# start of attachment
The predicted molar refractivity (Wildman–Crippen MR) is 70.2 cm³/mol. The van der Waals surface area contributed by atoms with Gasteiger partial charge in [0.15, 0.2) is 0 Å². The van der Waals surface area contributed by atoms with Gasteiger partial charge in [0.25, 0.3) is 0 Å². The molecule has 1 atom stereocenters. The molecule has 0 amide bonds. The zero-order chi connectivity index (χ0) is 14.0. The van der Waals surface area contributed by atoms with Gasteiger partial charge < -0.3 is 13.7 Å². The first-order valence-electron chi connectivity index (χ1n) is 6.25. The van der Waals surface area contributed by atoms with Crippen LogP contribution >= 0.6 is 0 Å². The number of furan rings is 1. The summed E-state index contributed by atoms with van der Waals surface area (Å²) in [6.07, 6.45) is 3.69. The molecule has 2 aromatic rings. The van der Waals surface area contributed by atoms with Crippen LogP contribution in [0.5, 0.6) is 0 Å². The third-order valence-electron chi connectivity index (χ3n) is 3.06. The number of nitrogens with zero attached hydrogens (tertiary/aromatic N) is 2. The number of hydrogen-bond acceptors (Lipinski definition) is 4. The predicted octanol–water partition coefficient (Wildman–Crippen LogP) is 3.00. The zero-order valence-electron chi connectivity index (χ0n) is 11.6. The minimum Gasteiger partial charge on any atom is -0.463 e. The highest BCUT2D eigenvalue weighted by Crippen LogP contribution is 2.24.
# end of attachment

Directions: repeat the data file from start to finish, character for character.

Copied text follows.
The predicted molar refractivity (Wildman–Crippen MR) is 70.2 cm³/mol. The van der Waals surface area contributed by atoms with Gasteiger partial charge in [0.15, 0.2) is 0 Å². The van der Waals surface area contributed by atoms with Gasteiger partial charge in [0.25, 0.3) is 0 Å². The molecule has 1 atom stereocenters. The molecule has 0 amide bonds. The zero-order chi connectivity index (χ0) is 14.0. The van der Waals surface area contributed by atoms with Gasteiger partial charge < -0.3 is 13.7 Å². The first-order valence-electron chi connectivity index (χ1n) is 6.25. The van der Waals surface area contributed by atoms with Crippen LogP contribution >= 0.6 is 0 Å². The number of furan rings is 1. The summed E-state index contributed by atoms with van der Waals surface area (Å²) in [6.07, 6.45) is 3.69. The molecule has 2 aromatic rings. The van der Waals surface area contributed by atoms with Crippen LogP contribution in [0.5, 0.6) is 0 Å². The third-order valence-electron chi connectivity index (χ3n) is 3.06. The number of nitrogens with zero attached hydrogens (tertiary/aromatic N) is 2. The number of hydrogen-bond acceptors (Lipinski definition) is 4. The predicted octanol–water partition coefficient (Wildman–Crippen LogP) is 3.00. The zero-order valence-electron chi connectivity index (χ0n) is 11.6. The minimum Gasteiger partial charge on any atom is -0.463 e. The highest BCUT2D eigenvalue weighted by Crippen LogP contribution is 2.24.